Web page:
Thanks to the modern D21 voting method, we will find the solution that most people agree on. Read details about the D21 method in Karel Janeček's expert article.
D21 – Janeček method is a modern voting and electoral method making any group decision more effective. It enables casting multiple votes, and in certain cases, also a minus vote. Multiple votes enable us to express a wider scope of preferences, thereby reflecting the complexities of social choice more accurately. It makes it easier to find social consensus than unanimous methods. When used in elections, it also motivates candidates to run more positive campaigns and prevents vote splitting. The ability to award more votes encourages an honest choice and does not force voters to choose the “lesser evil”.
Our unique Method provides a novel perspective on traditional electoral systems with one vote. Multiple positive votes capture overlapping preferences that highlight the candidates with the broadest support. The negative vote shows candidates or options that voters disapprove of. The combination of plus and minus votes uncovers controversial possibilities.
The basic prerequisite of the D21 – Janeček method is that the voter always has more votes available than the number of existing winning opportunities. All votes have the same value. The voter can, but does not have to, use all of them. Multiple votes cannot be accumulated: a candidate can receive only one vote from each voter. To cast a minus vote, it is necessary to distribute at least two plus ones. The number of plus and minus votes in this system may change according to electoral context.
Read details about the D21 method in Karel Janeček's expert article.
This method has been tested globally since 2014. We have two objectives: to innovate one round electoral system, and to develop interactive digital platforms that enable secure voting and analysis of the results in real time. The principles of the Janeček voting system were consulted with researchers at universities in Cambridge and Stanford, and Masaryk University. Voting behaviour in this system has been already tested in four field surveys. D21 – Janeček method has been successfully applied in Europe, the USA, India and in Africa, mainly in the participative budgeting projects in schools, cities and other municipalities. For example, you can read about the successes in using our method in India here.D21 – Janeček method is an innovative voting method that has the potential of working as a full-fledged electoral system. Research projects conducted so far have indicated that introduction of this method in politics could promote citizens’ interest in politics, and thereby increase voter turnout. The effects of D21 – Janeček method on voting behaviour and political campaigning are a current subject of our research.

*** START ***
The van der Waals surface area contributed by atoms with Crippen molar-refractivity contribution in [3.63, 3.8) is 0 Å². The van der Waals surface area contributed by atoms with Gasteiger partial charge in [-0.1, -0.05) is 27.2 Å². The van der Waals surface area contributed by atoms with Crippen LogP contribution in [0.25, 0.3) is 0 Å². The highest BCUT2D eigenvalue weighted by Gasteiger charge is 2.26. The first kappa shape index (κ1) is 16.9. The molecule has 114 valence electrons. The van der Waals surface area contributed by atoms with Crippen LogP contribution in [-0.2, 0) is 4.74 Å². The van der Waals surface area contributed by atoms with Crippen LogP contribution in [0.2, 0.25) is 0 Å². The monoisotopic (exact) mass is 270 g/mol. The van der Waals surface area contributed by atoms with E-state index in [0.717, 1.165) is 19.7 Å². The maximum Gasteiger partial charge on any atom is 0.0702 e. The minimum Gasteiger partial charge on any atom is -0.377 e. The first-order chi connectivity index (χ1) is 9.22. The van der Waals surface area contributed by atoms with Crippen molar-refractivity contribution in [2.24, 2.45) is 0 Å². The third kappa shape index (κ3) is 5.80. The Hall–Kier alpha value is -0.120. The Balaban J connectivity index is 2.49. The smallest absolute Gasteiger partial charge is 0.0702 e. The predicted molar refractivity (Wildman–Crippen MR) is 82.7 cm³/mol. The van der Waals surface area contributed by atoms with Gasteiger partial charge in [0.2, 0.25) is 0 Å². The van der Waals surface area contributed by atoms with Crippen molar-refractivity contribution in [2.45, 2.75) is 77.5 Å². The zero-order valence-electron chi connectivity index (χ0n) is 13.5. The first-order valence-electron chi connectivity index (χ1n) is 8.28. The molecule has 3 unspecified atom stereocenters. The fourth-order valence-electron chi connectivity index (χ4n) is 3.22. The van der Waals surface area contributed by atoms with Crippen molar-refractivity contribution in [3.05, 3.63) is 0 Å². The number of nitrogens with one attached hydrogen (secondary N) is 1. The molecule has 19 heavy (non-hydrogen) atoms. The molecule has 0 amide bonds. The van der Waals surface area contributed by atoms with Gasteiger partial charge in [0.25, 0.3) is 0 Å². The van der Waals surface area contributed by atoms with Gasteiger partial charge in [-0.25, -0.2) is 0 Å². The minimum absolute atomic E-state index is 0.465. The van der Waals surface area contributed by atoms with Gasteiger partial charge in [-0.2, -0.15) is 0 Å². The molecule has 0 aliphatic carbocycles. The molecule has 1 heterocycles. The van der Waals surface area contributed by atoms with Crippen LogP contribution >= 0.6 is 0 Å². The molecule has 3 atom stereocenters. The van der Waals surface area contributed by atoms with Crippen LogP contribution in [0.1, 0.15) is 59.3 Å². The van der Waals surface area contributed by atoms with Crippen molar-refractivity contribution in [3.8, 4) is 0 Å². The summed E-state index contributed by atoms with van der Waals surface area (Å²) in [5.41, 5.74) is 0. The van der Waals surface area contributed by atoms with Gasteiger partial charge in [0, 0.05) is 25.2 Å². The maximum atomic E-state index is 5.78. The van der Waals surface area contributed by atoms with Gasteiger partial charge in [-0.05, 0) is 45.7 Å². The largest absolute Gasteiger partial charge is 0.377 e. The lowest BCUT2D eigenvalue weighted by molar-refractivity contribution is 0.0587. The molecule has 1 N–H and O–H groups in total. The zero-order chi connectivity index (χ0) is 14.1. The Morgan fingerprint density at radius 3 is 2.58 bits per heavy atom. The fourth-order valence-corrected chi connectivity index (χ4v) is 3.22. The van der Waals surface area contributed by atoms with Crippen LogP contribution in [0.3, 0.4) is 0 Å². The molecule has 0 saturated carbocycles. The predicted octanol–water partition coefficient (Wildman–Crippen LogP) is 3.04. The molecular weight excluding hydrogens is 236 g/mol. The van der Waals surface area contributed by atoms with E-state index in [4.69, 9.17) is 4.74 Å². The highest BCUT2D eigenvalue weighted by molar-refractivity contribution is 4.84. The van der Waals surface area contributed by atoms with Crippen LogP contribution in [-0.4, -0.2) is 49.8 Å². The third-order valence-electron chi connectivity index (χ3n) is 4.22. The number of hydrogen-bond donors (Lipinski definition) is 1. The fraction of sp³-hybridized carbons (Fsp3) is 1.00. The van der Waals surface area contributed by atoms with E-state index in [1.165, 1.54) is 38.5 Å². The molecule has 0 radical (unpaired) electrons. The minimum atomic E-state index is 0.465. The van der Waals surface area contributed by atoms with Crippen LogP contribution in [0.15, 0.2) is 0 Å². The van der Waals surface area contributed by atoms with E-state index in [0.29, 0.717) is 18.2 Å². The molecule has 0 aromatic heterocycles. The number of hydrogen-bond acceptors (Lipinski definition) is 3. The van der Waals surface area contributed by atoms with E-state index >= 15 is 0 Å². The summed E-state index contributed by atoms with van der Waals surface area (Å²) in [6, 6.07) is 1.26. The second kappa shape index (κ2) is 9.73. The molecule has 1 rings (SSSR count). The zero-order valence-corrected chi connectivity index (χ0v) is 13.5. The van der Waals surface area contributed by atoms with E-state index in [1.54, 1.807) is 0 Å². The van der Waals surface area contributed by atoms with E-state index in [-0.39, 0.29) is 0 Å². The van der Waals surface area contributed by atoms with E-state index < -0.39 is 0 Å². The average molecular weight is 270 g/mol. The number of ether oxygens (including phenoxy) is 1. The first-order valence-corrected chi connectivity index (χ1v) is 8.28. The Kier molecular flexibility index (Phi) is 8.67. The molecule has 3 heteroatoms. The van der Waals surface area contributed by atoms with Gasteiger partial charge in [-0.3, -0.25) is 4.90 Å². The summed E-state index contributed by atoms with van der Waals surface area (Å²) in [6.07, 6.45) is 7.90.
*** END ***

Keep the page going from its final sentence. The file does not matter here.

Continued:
Either within group of friends, in a family, among classmates, or in companies, non-profit organisations and public decision-making. Beyond group decision-making, this method can be effective in opinion polling and surveying, in situations where we are looking to identify priorities, agreements, and controversies on specific topics. To the day, the D21 - Janeček method has been successfully applied by many municipalities and schools in their participatory budgeting processes, allowing individuals to prioritize public spending projects and to make decisions on how money is spent. The D21 - Janeček method can be used to prioritise topics, facilitate communication and deliberation, and make the decision-making processes more transparent, fair and efficient.Decision 21
The Prezident 21 was an electoral game in which citizens could nominate candidates for president and vote for those they would like to see in the Castle. Over 320,000 people participated in the game. Thanks to the D21 – Janeček method, they had three plus votes and one minus vote unlike in the real election.
The main advantage of D21 is the multiple votes effect. In the event of a presidential election, each would have up to three votes. In such a situation, the voter never has to decide whether to choose the lesser of two evils or risk having their honest vote forfeited by voting for a candidate who seemingly has no chance of winning. They don’t have to compromise and can vote for both. Candidates would have to reach out to voters outside their regular electorate to increase their chances of success. Their campaigns would therefore have to be more positive. It would be necessary to seek consensus with the opposing candidates, rather than just slandering and attacking them, as is often the case at present. The D21 electoral system thus unifies society and weakens extremists. It offers people the mutual agreement of multiple parties.
We are continuously subjecting Janeček’s voting method to new research and discovering more possibilities of its use in practice. In this respect, we appreciate every new perspective, idea, or offer to cooperate. Please do not hesitate to contact us. We look forward to hearing from firstname.lastname@example.org
Foundation for Community Consensus (FCC), the Indian partner of Institute H21 was established in New Delhi in 2018 when Ankitha Cheerakathil envisioned expanding the Janeček method in Asia – a continent home to the world’s most diverse communities, cultures and ethnic groups. FCC shares Institute H21’s values of seeking consensus in democratic societies and promoting active participation. The Indian team focuses on engaging youth in participatory governance with the help of the D21 – Janeček method. Regarding the further expansion of the D21 in India, please contact Ankitha Cheerakathil directly.